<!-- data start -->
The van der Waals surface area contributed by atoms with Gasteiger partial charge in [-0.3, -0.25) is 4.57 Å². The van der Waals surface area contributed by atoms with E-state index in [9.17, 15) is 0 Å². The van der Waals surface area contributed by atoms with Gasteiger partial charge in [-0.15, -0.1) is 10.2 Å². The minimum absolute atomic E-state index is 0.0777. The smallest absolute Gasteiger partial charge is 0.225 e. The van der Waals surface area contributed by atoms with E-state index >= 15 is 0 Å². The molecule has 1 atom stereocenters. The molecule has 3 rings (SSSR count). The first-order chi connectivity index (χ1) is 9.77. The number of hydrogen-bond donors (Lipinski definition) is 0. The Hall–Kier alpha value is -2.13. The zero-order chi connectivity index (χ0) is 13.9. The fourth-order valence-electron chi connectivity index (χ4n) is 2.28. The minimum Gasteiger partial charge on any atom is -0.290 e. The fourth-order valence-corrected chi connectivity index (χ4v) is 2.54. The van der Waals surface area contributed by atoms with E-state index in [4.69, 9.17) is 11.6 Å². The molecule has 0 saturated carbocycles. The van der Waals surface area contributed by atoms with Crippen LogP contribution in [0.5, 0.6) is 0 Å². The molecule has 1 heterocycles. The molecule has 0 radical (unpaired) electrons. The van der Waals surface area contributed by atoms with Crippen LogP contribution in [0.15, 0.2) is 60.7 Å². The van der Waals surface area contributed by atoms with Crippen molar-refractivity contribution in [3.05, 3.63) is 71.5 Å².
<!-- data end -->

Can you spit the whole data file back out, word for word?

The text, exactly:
The van der Waals surface area contributed by atoms with Gasteiger partial charge in [-0.3, -0.25) is 4.57 Å². The van der Waals surface area contributed by atoms with E-state index in [9.17, 15) is 0 Å². The van der Waals surface area contributed by atoms with Gasteiger partial charge in [-0.15, -0.1) is 10.2 Å². The minimum absolute atomic E-state index is 0.0777. The smallest absolute Gasteiger partial charge is 0.225 e. The van der Waals surface area contributed by atoms with E-state index >= 15 is 0 Å². The molecule has 1 atom stereocenters. The molecule has 3 rings (SSSR count). The first-order chi connectivity index (χ1) is 9.77. The number of hydrogen-bond donors (Lipinski definition) is 0. The Hall–Kier alpha value is -2.13. The zero-order chi connectivity index (χ0) is 13.9. The fourth-order valence-electron chi connectivity index (χ4n) is 2.28. The minimum Gasteiger partial charge on any atom is -0.290 e. The fourth-order valence-corrected chi connectivity index (χ4v) is 2.54. The van der Waals surface area contributed by atoms with E-state index in [4.69, 9.17) is 11.6 Å². The molecule has 0 saturated carbocycles. The van der Waals surface area contributed by atoms with Crippen LogP contribution in [0.5, 0.6) is 0 Å². The molecule has 1 heterocycles. The molecule has 0 radical (unpaired) electrons. The van der Waals surface area contributed by atoms with Crippen LogP contribution in [0.15, 0.2) is 60.7 Å². The van der Waals surface area contributed by atoms with Crippen molar-refractivity contribution in [3.05, 3.63) is 71.5 Å².